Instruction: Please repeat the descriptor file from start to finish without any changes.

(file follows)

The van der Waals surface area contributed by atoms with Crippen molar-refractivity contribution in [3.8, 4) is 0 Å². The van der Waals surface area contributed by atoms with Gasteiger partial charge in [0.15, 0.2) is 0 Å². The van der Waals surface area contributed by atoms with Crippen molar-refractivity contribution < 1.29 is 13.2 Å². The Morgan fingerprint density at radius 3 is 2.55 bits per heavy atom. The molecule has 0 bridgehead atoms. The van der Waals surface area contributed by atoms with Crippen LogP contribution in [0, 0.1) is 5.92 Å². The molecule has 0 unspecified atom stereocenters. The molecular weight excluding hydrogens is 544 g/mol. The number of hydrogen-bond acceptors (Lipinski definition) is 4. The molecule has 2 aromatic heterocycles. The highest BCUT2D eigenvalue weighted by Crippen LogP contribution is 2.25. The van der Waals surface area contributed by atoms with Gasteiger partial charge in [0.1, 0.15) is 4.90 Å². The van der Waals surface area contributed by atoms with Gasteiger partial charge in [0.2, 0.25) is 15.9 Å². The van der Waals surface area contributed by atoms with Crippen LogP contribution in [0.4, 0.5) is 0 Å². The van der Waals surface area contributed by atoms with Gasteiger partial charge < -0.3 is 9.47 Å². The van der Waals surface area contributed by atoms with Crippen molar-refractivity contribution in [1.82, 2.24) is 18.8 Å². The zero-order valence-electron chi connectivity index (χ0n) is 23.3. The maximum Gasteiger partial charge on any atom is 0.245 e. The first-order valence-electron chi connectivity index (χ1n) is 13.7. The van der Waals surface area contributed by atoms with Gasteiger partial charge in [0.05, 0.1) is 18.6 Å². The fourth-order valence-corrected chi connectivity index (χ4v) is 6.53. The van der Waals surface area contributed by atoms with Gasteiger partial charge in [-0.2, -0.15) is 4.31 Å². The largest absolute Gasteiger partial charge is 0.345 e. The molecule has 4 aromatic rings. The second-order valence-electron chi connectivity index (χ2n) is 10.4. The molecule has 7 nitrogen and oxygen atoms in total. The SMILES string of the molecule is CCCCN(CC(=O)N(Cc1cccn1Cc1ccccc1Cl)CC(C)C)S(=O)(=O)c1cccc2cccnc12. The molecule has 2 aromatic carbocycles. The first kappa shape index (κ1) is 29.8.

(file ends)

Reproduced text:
The van der Waals surface area contributed by atoms with Crippen molar-refractivity contribution in [3.8, 4) is 0 Å². The van der Waals surface area contributed by atoms with Gasteiger partial charge in [0.15, 0.2) is 0 Å². The van der Waals surface area contributed by atoms with Crippen molar-refractivity contribution < 1.29 is 13.2 Å². The Morgan fingerprint density at radius 3 is 2.55 bits per heavy atom. The molecule has 0 bridgehead atoms. The van der Waals surface area contributed by atoms with Crippen LogP contribution in [0, 0.1) is 5.92 Å². The molecule has 0 unspecified atom stereocenters. The molecular weight excluding hydrogens is 544 g/mol. The number of hydrogen-bond acceptors (Lipinski definition) is 4. The molecule has 2 aromatic heterocycles. The highest BCUT2D eigenvalue weighted by Crippen LogP contribution is 2.25. The van der Waals surface area contributed by atoms with Gasteiger partial charge in [0.1, 0.15) is 4.90 Å². The van der Waals surface area contributed by atoms with Gasteiger partial charge in [0.2, 0.25) is 15.9 Å². The van der Waals surface area contributed by atoms with Crippen LogP contribution in [0.4, 0.5) is 0 Å². The van der Waals surface area contributed by atoms with Gasteiger partial charge < -0.3 is 9.47 Å². The van der Waals surface area contributed by atoms with Crippen molar-refractivity contribution in [1.82, 2.24) is 18.8 Å². The zero-order valence-electron chi connectivity index (χ0n) is 23.3. The maximum Gasteiger partial charge on any atom is 0.245 e. The first-order valence-electron chi connectivity index (χ1n) is 13.7. The van der Waals surface area contributed by atoms with Gasteiger partial charge in [0.05, 0.1) is 18.6 Å². The fourth-order valence-corrected chi connectivity index (χ4v) is 6.53. The van der Waals surface area contributed by atoms with Gasteiger partial charge in [-0.2, -0.15) is 4.31 Å². The largest absolute Gasteiger partial charge is 0.345 e. The molecule has 4 aromatic rings. The second-order valence-electron chi connectivity index (χ2n) is 10.4. The molecule has 7 nitrogen and oxygen atoms in total. The SMILES string of the molecule is CCCCN(CC(=O)N(Cc1cccn1Cc1ccccc1Cl)CC(C)C)S(=O)(=O)c1cccc2cccnc12. The molecule has 2 aromatic carbocycles. The first kappa shape index (κ1) is 29.8.